“This week, Food & Water Watch and Friends of the Earth filed a joint lawsuit to force the Environmental Protection Agency to preserve the integrity of the Clean Water Act as it turns 40 years old this month. Represented by the Columbia Law School’s Environmental Law Clinic, we are suing for the removal of the water pollution trading provisions that are part of the 2010 plan to clean up the Chesapeake Bay watershed.
“This cap-and-trade plan for water, known as the Bay total maximum daily load or TMDL, is being promoted by both the EPA and the U.S. Department of Agriculture, both of which view the program in the Bay region as a national model that would be replicated in watersheds across the nation. But if this scheme is allowed to move forward it will allow new and increased pollution discharges into the Chesapeake Bay watershed under a complex system of market-based offsets and pollution trading that we believe is illegal under the Clean Water Act.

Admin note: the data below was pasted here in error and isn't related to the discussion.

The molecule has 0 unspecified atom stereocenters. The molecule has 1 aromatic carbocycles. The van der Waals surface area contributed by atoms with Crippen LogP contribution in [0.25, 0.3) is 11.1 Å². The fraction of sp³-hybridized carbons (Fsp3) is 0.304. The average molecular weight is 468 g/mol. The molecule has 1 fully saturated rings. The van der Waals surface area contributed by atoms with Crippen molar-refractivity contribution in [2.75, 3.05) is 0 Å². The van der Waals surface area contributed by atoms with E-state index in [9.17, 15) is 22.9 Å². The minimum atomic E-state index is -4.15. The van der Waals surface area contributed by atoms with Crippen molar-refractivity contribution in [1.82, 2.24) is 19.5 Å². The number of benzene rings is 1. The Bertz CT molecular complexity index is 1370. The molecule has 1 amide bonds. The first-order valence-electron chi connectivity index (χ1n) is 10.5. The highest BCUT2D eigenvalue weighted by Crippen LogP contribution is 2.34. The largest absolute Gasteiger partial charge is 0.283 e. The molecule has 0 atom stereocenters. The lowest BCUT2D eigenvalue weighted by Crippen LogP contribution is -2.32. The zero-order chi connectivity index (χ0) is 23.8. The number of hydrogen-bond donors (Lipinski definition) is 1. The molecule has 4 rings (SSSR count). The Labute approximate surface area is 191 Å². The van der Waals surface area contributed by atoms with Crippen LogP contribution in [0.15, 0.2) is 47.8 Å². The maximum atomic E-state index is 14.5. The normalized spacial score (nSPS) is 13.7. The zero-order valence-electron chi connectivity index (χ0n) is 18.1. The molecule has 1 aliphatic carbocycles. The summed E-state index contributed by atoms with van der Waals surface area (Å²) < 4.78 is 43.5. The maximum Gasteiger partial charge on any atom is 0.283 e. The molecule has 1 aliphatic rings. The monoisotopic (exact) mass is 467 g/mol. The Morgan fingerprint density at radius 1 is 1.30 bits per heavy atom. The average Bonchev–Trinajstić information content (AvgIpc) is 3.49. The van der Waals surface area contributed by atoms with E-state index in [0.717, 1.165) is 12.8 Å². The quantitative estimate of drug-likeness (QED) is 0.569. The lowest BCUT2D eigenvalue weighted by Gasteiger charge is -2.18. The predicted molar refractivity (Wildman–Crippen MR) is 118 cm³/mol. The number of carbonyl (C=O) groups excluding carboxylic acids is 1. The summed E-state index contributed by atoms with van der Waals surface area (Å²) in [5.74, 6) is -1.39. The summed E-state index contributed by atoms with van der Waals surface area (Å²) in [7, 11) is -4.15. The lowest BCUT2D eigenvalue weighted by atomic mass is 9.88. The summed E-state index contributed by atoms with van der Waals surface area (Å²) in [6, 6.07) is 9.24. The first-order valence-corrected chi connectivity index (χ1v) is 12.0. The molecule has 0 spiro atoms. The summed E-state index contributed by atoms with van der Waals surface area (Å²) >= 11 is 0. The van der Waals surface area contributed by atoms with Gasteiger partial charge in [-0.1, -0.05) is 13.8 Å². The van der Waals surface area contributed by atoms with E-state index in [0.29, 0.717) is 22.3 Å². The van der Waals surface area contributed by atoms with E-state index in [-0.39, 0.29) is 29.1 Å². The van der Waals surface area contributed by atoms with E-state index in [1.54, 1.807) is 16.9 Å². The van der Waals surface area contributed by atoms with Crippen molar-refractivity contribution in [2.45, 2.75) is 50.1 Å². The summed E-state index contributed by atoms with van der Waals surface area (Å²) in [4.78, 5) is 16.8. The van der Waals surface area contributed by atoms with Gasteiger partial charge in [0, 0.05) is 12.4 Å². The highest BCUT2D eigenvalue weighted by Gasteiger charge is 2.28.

“Pollution trading violates the fundamental concept that the Clean Water Act is built upon, which is that pollution is illegal and industries don’t have a right to poison our shared waterways. Ironically, this evisceration of the Clean Water Act is taking place as the landmark piece of legislation that was passed during the Nixon Administration is about to have its 40th anniversary. It is built on the premise that we should strive to eliminate water pollution from our lakes, rivers and bays. Water pollution trading schemes are a disastrous substitute for proven means of regulating harmful chemical discharges into our waterways.”
Read more: Huffington Post